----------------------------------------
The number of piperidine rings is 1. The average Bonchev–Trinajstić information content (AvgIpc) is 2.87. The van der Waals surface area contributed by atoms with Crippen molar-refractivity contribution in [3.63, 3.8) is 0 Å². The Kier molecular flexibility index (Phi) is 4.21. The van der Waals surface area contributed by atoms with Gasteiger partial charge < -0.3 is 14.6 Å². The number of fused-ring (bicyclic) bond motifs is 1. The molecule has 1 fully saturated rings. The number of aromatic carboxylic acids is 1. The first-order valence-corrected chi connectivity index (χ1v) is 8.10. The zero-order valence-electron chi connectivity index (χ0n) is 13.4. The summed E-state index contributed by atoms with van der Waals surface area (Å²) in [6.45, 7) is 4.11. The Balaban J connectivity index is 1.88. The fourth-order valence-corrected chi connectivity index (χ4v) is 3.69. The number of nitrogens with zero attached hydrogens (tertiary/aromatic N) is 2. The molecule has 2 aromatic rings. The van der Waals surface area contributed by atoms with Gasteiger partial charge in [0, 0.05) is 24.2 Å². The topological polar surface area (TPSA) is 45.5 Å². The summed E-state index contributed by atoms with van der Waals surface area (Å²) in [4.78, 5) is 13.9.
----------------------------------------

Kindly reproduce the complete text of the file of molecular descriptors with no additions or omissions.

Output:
The number of piperidine rings is 1. The average Bonchev–Trinajstić information content (AvgIpc) is 2.87. The van der Waals surface area contributed by atoms with Crippen molar-refractivity contribution in [3.63, 3.8) is 0 Å². The Kier molecular flexibility index (Phi) is 4.21. The van der Waals surface area contributed by atoms with Gasteiger partial charge < -0.3 is 14.6 Å². The number of fused-ring (bicyclic) bond motifs is 1. The molecule has 1 fully saturated rings. The number of aromatic carboxylic acids is 1. The first-order valence-corrected chi connectivity index (χ1v) is 8.10. The zero-order valence-electron chi connectivity index (χ0n) is 13.4. The summed E-state index contributed by atoms with van der Waals surface area (Å²) in [6.45, 7) is 4.11. The Balaban J connectivity index is 1.88. The fourth-order valence-corrected chi connectivity index (χ4v) is 3.69. The number of nitrogens with zero attached hydrogens (tertiary/aromatic N) is 2. The molecule has 2 aromatic rings. The van der Waals surface area contributed by atoms with Gasteiger partial charge in [0, 0.05) is 24.2 Å². The topological polar surface area (TPSA) is 45.5 Å². The summed E-state index contributed by atoms with van der Waals surface area (Å²) in [4.78, 5) is 13.9.